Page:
George Bailey's nightmare.
Gambling, alcohol, pool, pawnbrokers, dancing, and floozies!
A nightmare worthy of the iron heart of Rudolph Giuliani. . .
Frank Capra was a phony. While obviously a technical master within a factory system humming on all cylinders -- and the director of many interesting and speedy movies before he became classical Hollywood's Social Artist of the Day (American Madness, The Miracle Woman, Forbidden, Platinum Blonde, and the very special Bitter Tea of General Yen) -- Capra-the-Award Winner (and that happened fast) played it safe, took the road most traveled by while adding nothing new to it, and became increasingly sexless, reactionary, anti-romantic, witless, and slow, with every Oscar. (Also, his "Know Your Enemy" entry on Japan must be seen to be believed, worth sharing company with The Eternal Jew and Jew Süss.)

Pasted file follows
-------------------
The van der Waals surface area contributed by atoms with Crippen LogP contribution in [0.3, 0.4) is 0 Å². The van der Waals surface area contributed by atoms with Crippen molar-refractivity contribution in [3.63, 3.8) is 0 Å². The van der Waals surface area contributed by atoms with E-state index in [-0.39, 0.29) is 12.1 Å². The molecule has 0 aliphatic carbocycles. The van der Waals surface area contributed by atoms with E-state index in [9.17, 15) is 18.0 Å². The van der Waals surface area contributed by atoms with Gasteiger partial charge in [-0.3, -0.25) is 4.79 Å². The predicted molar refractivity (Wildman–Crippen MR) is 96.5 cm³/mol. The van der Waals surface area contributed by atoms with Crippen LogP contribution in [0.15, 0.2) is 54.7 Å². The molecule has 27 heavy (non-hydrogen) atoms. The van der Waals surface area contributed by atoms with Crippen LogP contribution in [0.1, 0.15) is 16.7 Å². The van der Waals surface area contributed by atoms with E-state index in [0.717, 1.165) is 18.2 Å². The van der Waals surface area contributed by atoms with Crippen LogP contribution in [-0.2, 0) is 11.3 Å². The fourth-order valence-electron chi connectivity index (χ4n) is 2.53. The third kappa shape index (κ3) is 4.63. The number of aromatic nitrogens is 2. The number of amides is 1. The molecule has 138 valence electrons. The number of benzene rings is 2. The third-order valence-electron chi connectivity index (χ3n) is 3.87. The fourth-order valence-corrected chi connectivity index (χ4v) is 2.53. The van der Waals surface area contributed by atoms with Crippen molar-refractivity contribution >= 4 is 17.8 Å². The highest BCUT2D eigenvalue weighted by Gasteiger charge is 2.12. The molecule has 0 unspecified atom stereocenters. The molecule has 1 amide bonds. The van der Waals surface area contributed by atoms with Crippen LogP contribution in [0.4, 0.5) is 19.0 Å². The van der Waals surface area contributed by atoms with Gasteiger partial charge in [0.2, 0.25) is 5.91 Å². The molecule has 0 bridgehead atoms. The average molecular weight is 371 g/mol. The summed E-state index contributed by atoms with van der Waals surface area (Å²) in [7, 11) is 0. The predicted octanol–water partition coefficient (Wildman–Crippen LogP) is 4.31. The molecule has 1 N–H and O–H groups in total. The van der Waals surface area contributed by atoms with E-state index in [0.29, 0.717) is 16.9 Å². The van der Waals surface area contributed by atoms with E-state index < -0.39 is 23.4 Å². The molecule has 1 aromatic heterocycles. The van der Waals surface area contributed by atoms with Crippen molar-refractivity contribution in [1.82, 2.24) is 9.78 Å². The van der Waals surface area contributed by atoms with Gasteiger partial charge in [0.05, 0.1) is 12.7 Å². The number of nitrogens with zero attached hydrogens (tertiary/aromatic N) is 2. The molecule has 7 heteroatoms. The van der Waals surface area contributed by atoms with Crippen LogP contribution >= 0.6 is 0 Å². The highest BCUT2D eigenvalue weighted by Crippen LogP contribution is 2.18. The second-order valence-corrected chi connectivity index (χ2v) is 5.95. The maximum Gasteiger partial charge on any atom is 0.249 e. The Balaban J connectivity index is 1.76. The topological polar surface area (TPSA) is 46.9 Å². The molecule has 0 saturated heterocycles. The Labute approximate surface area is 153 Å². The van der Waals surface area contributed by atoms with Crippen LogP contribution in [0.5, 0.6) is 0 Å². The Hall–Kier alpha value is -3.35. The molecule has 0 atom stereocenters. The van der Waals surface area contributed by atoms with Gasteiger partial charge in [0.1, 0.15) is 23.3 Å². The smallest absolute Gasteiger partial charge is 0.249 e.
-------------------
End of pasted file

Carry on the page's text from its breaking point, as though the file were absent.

A different sort of nightmare. Produced by the United Electrical, Radio and Machine Workers of America, here's a view of 1946 a lot closer to the daily concerns of the daily American, for all its technical messiness.